Ray Searage was on 93.7 The Fan before Saturday night’s game, and during his interview, made some comments about the Pirates’ approach.
Searage said that the team is not pitching to contact, sending out a message to Pirates fans that this approach “happened way back when.” A later comment also seemed to be directed at the fans.
“It gets frustrating when you have to defend yourself or your pitchers because people are starting to say that the pitching is this or the pitching is that. Okay, so be it. You’ve got that opportunity to sit in the stands, be judgmental and critical of what we do out here. But you don’t know the inside part of the game, the game within the game. That’s where you need to get a little bit better.”
Those two quotes got the most attention from what I saw right after the interview. And rightfully so. They sound pretty bad on their own, and they don’t get much better with additional comments. I went looking for those additional quotes, and Jason Mackey of the Post Gazette had a few more quotes from the interview.
Before I get to what I felt was the most relevant quote, I want to quickly discuss those two comments from above.
First, I’m not sure what Searage is referring to when he discusses the pitch to contact approach that happened way back when. There were certain extreme aspects of that approach which happened a long time ago. One of the most extreme was the 2008-2009 State College Spikes throwing almost nothing but fastballs. When the Pirates saw that the “fastball academy” wasn’t working, they moved on to something else.
I could never fault this. If you’re going to be innovative, you’re going to run into some strategies that just didn’t work out. The “fastball every pitch” approach didn’t work, but other strategies that started first in the minors — extreme defensive shifts, for example — carried over to MLB success.
And the Pirates had success with a similar approach from 2013-15, going for quick outs, with pitchers focusing on recording those outs in three pitches or less. That’s a pitch to contact approach no matter what alternate name or definition you give it. A strikeout requires at least three pitches. If you’re developing your pitchers to record an out in three pitches or less, then you’re telling them to avoid pitching for strikeouts.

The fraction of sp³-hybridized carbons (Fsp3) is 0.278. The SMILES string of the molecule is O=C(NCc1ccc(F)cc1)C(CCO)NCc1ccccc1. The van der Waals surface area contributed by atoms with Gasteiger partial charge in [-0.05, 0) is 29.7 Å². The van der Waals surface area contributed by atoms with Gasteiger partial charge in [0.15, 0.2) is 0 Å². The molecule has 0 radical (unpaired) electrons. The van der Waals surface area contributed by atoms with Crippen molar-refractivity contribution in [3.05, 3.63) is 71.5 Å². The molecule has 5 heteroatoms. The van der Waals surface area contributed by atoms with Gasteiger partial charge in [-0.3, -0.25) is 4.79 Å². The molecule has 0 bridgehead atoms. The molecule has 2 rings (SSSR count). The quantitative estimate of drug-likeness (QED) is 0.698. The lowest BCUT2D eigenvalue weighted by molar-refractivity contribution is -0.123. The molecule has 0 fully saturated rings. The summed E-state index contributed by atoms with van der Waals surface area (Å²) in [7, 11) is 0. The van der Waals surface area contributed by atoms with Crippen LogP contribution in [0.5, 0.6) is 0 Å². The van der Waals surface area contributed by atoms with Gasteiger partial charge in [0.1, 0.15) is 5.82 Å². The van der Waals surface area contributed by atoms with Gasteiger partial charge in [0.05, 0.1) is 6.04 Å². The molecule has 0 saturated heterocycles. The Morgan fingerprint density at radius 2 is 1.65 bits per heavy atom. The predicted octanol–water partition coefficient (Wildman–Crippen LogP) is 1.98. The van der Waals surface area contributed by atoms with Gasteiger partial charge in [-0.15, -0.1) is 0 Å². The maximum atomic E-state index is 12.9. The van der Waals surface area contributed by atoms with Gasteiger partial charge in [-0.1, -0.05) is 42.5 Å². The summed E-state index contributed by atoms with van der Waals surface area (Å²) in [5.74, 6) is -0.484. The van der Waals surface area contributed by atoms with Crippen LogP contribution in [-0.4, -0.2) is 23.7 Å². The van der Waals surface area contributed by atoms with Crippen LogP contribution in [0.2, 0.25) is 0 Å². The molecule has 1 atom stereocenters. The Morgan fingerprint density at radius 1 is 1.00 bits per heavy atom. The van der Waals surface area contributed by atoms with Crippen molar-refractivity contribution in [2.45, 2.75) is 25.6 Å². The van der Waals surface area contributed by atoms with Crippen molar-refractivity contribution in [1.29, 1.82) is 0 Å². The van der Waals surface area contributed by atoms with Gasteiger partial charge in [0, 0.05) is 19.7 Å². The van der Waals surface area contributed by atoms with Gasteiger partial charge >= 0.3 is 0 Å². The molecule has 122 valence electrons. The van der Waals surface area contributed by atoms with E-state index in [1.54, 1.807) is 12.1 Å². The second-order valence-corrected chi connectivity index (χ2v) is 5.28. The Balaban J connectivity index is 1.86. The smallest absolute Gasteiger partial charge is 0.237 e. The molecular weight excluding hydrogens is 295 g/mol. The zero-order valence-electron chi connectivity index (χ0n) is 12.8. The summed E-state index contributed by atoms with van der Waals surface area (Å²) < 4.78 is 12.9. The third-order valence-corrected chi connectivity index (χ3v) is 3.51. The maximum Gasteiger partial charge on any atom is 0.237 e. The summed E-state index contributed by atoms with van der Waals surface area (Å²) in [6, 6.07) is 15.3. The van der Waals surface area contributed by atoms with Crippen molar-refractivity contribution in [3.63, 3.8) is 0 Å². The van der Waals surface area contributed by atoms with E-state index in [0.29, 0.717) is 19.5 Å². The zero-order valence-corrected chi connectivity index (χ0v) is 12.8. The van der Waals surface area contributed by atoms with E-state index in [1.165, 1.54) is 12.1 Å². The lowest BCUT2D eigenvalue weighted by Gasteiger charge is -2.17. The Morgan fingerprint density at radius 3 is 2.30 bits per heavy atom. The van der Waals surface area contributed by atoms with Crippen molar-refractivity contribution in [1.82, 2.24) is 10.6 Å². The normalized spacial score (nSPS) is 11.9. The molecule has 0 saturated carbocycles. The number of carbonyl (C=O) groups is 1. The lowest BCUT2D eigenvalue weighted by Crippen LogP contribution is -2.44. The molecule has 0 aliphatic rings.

Searage repeated this weekend that the team is focused on getting outs. It might not be the extreme method of the past, but it’s not far off.
On the surface, it looks like the Pirates have made some changes in recent years. Their contact rate against was 76.7% last year. Their whiff rate was 11.2%. Their strikeout percentage was 22.4%. All of these are the best marks since Searage took over. So you’d think there might be something to that change in numbers.
There is something to the change: League changes. Across MLB, the contact rate, whiff rate, and strikeout rate are all at highs during the Searage era. And the Pirates have only improved as much as the league has improved. They’ve been around average each year in those categories, showing that there’s no real improvement from the results of their approach from then to now.
I don’t want to make it seem like you can only do well if you succeed in contact rate, whiff rate, and strikeout rate. But I do want to point out that the success with that approach was much easier in 2015 and earlier, compared to the last four years.
MLB saw a change in their approach. Hitters were focusing on leverage and optimizing lift with their swing, while pitchers were adjusting to those new swings with more breaking pitches and smarter pitch tunneling. You can see the results on both sides. Hitters are seeing more power (especially recently with the juiced balls), while pitchers are seeing many more strikeouts.